Research for a safer Canada

Research for a safer Canada

Queen's University researcher David Skillicorn receives NSERC CREATE to train students to help tackle the country's cybersecurity issues.

By Anne Craig

July 11, 2019


David Skiloicorn
Queen's University professor David Skillicorn has received $1.65 million from NSERC to tackle cybersecurity issues.

Queen’s University researcher David Skillicorn is receiving $1.65 million over the next six years from the Natural Sciences and Engineering Research Council of Canada (NSERC) Collaborative Research and Training Experience (CREATE) program to provide training for students in cybersecurity.

This is the fifth CREATE grant for Queen’s since the program started in 2013.

“Working with Dr. Skillicorn and his collaborators, 75 graduate students will benefit from unique and transferable learning and training opportunities that will advance our nation’s capacity to address issues of cybersecurity,” says Kimberly Woodhouse, Interim Vice-Principal (Research).

Using the funding, Dr. Skillicorn will assemble a multi-disciplinary team from multiple fields and institutions to train 75 PhD and Master’s students. The program will address the large skills gap that has limited Canada's government, critical infrastructure industries, businesses, and ordinary Canadians' ability to defend themselves from cyberattacks, cybercrime, and online manipulation such as election interference and cyberbullying.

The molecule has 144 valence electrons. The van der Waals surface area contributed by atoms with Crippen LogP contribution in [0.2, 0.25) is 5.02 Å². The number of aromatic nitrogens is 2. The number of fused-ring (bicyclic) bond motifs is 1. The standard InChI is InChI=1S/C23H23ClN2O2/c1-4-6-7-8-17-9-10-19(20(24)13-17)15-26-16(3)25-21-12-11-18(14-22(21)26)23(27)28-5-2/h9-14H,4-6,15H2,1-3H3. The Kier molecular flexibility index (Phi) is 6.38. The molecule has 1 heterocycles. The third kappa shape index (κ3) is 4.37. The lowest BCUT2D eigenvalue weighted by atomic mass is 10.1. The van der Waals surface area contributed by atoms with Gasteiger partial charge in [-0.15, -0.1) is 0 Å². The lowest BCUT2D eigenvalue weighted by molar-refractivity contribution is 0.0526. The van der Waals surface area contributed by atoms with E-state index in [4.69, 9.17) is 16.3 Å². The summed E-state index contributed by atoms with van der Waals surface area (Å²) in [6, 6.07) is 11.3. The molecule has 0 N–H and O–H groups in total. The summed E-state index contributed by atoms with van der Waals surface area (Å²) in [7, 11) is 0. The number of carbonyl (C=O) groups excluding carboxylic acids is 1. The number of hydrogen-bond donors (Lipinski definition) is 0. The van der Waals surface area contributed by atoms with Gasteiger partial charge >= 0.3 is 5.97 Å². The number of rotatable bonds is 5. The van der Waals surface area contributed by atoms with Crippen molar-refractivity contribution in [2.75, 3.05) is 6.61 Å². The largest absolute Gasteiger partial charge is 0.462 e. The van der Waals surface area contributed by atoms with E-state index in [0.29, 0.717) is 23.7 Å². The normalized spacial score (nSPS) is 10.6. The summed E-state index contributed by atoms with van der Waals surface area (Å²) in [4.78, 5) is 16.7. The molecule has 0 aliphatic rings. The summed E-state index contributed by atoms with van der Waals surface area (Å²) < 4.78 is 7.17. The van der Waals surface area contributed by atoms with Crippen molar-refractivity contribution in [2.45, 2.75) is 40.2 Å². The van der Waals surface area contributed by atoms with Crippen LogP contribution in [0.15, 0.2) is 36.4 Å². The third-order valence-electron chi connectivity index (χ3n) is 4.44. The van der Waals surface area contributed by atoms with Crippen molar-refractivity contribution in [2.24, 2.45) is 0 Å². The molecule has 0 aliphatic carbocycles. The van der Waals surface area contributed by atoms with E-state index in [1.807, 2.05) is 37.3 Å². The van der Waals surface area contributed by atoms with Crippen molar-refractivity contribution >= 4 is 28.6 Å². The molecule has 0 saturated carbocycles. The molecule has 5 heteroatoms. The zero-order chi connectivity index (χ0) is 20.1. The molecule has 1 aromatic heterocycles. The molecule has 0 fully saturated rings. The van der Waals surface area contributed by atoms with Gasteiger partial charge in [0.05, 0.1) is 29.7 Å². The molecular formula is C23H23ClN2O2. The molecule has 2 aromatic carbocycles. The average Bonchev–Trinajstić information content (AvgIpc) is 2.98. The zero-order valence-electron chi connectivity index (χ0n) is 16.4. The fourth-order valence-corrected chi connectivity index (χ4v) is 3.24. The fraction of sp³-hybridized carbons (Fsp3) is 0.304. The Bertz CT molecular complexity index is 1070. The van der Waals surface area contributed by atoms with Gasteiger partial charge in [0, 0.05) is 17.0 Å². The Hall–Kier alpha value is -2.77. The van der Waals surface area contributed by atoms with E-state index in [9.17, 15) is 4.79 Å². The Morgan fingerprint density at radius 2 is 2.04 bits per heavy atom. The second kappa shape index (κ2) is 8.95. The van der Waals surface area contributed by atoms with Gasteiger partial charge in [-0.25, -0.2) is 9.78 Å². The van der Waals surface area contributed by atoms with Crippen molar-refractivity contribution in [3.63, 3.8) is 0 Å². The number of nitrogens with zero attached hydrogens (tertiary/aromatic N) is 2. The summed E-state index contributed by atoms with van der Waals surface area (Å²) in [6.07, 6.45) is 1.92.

“Canada trains less than half of the skilled people in these industries that are needed, and this shortfall is getting worse,” says Dr. Skillicorn. “The CREATE program allows us to train 75 Masters and PhD students in critical cybersecurity skills

PhD graduates of the program will conduct leading-edge research to keep Canada safer, and will train the next generation of skilled cybersecurity experts. Master’s graduates will play a key role in solving the urgent and important cybersecurity challenges facing government, critical infrastructure, private industry, and individual Canadians.

Dr. Skillicorn adds graduates of the program may earn jobs in their various areas of focus.

“The program integrates technical skills with the social, legal, and political issues that provide a context,” says Dr. Skillicorn. “All students will participate in exercises that simulate cyber-attacks and defence, and strategic thinking in response to a massive cyber incident. Students will also have internships that expose them to real-world cybersecurity and may suggest research directions for them to pursue.”

Co-applicants include eight Queen’s researchers from Electrical and Computing Engineering, School of Computing, Law, Policy Studies, and Physics, Engineering Physics, and Astronomy, researchers from the Royal Military College of Canada, and 20 collaborators from a variety of areas including IBM, Public Safety Canada, Royal Military College of Canada and the Department of National Defence.

For more information, visit the NSERC website.

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